The group’s net asset value (NAV) per share as at Dec 31, 2020, stands at $9.38, compared to the $11.60 the year before.

“Irrespective of the current pandemic situation, the group continues to work diligently to reposition itself and grow its business. We have shielded ourselves through conservative accounting policies and have not yet unearthed the deep value of our asset portfolio – especially for our M&C hotels which have not been revalued and have much upside potential to be realised. Covid-19 has given us greater impetus to review our entire privatised M&C portfolio, with a view to unlocking the intrinsic value of the group’s revalued net asset value (RNAV) at the right time," says CDL's executive chairman Kwek Leng Beng.

"We have taken a prudent approach with regards to our non-cash, non-recurring impairments and a special working group has been tasked to explore all options in formulating a recovery plan for the Group’s investment in Sincere Property. Our recent acquisition of a majority stake in Shenzhen Longgang Tusincere Tech Park marks our first major step to improve the liquidity of Sincere Property. The situation is fluid and we remain focused on completing our strategic review and embarking on further corporate action, whilst prioritising shareholder value preservation."

"Over the decades, the group has recovered from each crisis and emerged stronger than before. Its balance sheet and financial health remain strong. Moving into 2021, we will continue to display resilience, management expertise and our proven ability to seize opportunities," he adds.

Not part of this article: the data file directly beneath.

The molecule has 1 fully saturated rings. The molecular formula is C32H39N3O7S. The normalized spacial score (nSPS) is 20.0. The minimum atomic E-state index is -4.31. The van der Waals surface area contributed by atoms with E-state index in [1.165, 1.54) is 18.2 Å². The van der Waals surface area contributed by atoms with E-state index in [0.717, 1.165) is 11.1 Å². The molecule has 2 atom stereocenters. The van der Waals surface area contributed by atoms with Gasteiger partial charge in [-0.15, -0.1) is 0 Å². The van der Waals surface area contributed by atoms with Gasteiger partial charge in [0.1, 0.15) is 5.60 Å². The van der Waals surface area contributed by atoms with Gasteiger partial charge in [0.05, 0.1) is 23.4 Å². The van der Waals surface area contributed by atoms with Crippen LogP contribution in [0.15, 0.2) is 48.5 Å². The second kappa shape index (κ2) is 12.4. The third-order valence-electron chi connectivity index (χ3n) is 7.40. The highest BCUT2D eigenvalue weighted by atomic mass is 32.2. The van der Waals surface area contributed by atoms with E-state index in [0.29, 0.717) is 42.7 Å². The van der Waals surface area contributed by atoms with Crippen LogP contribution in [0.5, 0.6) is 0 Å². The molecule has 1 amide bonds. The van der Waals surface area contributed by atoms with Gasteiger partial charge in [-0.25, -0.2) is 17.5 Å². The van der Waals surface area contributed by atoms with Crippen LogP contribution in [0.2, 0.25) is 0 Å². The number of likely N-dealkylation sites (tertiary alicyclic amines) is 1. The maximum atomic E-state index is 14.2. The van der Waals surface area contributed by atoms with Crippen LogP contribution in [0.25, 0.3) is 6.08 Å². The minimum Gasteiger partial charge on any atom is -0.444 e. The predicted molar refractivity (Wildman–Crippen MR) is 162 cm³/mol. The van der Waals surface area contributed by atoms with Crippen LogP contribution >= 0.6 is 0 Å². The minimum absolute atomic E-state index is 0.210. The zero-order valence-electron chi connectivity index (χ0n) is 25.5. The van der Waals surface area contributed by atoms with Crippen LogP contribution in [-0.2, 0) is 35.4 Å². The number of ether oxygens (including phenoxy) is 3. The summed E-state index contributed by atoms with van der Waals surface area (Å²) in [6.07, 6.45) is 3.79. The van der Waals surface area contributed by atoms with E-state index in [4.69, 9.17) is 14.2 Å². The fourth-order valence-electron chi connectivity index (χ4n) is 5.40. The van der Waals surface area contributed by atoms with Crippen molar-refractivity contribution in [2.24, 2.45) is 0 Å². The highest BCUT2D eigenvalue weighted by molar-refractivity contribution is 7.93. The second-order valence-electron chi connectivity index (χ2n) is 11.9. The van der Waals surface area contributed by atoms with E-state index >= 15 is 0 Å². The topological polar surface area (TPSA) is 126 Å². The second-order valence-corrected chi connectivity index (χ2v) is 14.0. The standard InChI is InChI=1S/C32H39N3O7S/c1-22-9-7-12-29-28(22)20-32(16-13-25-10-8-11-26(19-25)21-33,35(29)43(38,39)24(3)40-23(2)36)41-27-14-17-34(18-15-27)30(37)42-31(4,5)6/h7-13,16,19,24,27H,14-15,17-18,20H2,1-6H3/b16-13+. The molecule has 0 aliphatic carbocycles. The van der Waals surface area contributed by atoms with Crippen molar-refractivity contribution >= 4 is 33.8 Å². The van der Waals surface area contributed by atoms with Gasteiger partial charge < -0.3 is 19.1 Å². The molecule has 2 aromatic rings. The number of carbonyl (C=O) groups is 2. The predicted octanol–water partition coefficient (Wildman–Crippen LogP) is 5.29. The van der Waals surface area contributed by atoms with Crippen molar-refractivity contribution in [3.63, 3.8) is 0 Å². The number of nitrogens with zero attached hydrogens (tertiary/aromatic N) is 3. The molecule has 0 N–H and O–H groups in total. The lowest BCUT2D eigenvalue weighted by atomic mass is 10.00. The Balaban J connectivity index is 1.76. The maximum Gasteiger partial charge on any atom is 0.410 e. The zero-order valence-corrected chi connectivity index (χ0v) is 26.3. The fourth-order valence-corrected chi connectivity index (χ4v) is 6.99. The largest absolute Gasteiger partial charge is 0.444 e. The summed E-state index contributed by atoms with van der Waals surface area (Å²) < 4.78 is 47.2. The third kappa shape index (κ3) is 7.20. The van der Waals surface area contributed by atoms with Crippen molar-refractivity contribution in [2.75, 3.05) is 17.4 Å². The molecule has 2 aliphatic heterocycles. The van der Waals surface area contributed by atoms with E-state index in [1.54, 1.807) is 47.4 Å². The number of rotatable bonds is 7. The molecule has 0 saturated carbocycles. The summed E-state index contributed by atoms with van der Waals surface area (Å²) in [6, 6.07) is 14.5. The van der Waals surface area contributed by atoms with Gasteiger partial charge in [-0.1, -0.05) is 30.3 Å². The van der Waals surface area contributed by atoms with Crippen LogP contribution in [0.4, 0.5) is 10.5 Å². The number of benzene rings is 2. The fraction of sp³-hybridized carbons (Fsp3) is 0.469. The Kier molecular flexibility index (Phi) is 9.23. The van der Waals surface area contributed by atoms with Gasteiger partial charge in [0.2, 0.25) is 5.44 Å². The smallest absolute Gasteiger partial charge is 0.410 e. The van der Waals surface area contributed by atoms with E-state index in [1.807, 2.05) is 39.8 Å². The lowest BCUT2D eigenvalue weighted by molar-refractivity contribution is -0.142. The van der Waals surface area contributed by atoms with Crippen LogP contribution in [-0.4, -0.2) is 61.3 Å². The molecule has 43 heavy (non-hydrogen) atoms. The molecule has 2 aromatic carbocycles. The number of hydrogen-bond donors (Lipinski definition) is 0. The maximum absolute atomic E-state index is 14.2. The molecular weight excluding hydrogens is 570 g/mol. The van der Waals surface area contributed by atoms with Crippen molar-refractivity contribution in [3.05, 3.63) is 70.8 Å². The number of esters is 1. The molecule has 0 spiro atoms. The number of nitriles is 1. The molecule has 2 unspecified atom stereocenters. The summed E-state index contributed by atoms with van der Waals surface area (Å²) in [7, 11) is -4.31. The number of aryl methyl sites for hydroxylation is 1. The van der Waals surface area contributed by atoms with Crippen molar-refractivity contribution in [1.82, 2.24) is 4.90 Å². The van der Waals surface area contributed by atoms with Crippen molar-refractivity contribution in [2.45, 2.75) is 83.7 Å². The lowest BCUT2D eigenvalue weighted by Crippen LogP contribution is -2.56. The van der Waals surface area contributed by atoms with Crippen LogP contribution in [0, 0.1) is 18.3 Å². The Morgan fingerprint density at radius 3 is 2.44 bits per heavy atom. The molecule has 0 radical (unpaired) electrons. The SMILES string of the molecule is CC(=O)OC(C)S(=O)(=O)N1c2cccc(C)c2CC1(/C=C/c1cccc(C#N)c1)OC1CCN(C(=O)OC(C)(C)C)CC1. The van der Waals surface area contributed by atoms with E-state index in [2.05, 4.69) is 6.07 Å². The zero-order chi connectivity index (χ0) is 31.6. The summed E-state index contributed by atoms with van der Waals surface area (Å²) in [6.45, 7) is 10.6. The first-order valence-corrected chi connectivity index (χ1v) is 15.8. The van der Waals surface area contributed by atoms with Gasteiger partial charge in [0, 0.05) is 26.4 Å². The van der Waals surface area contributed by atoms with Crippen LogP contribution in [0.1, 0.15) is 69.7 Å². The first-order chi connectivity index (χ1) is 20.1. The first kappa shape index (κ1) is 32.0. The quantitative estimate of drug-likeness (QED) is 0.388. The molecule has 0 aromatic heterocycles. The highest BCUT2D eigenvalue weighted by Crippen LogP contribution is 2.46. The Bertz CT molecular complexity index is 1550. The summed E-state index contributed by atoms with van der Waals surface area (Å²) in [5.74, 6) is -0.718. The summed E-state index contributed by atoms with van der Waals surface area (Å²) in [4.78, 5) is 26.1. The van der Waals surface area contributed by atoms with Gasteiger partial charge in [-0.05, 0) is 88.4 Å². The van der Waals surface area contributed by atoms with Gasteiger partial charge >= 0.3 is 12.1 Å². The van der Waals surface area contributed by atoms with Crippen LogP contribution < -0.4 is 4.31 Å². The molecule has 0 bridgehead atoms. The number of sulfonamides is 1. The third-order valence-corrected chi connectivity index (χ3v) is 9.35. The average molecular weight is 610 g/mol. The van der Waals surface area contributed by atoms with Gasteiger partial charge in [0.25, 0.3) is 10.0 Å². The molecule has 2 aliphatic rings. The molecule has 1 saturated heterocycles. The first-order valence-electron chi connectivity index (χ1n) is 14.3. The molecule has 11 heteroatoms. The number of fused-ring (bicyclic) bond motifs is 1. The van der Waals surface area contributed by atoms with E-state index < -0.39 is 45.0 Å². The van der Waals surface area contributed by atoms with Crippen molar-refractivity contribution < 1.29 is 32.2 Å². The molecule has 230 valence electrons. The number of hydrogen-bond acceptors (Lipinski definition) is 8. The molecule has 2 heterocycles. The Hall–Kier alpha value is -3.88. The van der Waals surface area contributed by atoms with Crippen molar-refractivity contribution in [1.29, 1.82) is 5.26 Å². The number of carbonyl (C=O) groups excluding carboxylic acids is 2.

"While our financial results have been negatively skewed by our key Transformation initiatives, these figures do not reflect the reality of what the rest of CDL has pulled together to achieve throughout an unprecedented time in modern history. As the global economy recovers from the effects of the pandemic, the group will continuously refine its Growth, Enhancement and Transformation (GET) strategy to propel recovery and drive growth through initiatives such as land replenishment, portfolio enhancement and fund management," says group CEO Sherman Kwek.

As at end-December, cash and cash equivalents stood at $3.0 billion.

While the group did not declare a mid-year dividend due to the “challenging operating environment”, it is proposing a final dividend of 8.0 cents per share as well as a special dividend of 4.0 cents per share, bringing the total dividend for FY2020 to 12.0 cents a share.

Despite the losses, the dividends were declared to “reward shareholders” for their confidence and support amid the challenging times, says the board.

Shares in CDL closed 18 cents higher or 2.5% up at $7.51 on Feb 25.